This post is sort of... historical. Anyone who came here from my alter-ego's livejournal page *cough-cough* will probably recognize it, with a few tweaks, but I wanted to share it with those of you on this blog, too. Because I'm sure that fear is a very familiar feeling to everyone:
There is absolutely nothing more frightening than having to fence (in a weapon
that isn't your weapon of choice) against a guy about double your height and
weight... oh, and don't forget that you're a little bit shaky thanks to the fact that you only ate a rice cake for lunch because you're a
dysfuntional eater with an intense fear of being fat.
Not that the above
has ever happened to me, noooo. (the bruises weren't pretty. And yes, I do eat now.)
first second of stepping onto the ice (or right before a new jump like, say, a
flip or a lutz), when you're sure that you are a complete idiot, have no
skating ability whatsoever, OH! and realize that you still have to go to work to
pay the bills whether or not you fall and break yourself.
Or hitting the
send button to get the first draft of your "book" to your friends (who naievely
agreed to be beta readers), even though you're absolutely convinced that you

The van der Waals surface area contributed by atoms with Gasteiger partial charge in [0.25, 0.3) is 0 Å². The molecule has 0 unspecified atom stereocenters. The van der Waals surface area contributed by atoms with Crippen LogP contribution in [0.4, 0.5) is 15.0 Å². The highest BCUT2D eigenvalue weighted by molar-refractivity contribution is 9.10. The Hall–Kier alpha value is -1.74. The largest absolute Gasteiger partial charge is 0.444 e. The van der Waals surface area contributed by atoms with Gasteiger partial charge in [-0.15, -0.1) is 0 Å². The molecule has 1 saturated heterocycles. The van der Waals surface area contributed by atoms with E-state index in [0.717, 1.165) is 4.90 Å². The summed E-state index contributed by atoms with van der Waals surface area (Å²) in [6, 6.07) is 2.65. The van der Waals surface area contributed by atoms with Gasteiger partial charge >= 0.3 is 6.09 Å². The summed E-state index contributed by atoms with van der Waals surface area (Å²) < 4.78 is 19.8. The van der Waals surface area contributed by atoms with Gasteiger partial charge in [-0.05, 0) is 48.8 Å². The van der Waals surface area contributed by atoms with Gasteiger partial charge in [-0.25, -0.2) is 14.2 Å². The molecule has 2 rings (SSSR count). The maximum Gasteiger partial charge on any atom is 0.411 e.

have no talent and that they're going to laugh at your attempt. I had to keep
from throwing up after that first send button was hit and my stomach still turns
a little bit at the thought of this story being out for critique.
stepping onto the stage when you're a thirty something dancing with teenagers
who are more flexible and more talented than you by FAR.
Fear is-- paralysing. Nauseating. Nightmare-inducing.
But, it's also exhilarating when you manage to push past it and
accomplish amazing things. Sometimes, that means holding my nose and jumping in feet first. It means
stating my intentions in a public forum (like this blog or signup sheets for
something, or spoken aloud to friends/aquaintances) so that I can't back
I like to push myself, to scare myself a little bit every now and
again. Even failure (like the fencing bruises, the stitches on my chin from a
skating fall, being rejected story-wise or by "guy who has a crush on me but won't ask me out") can be good. I actually
work fairly well with failure. I don't like it, but it can make me mad enough to
try harder-- if I really care about whatever it is I was trying for in the first
Still, I'm so stealing back my mini-socks one of these days.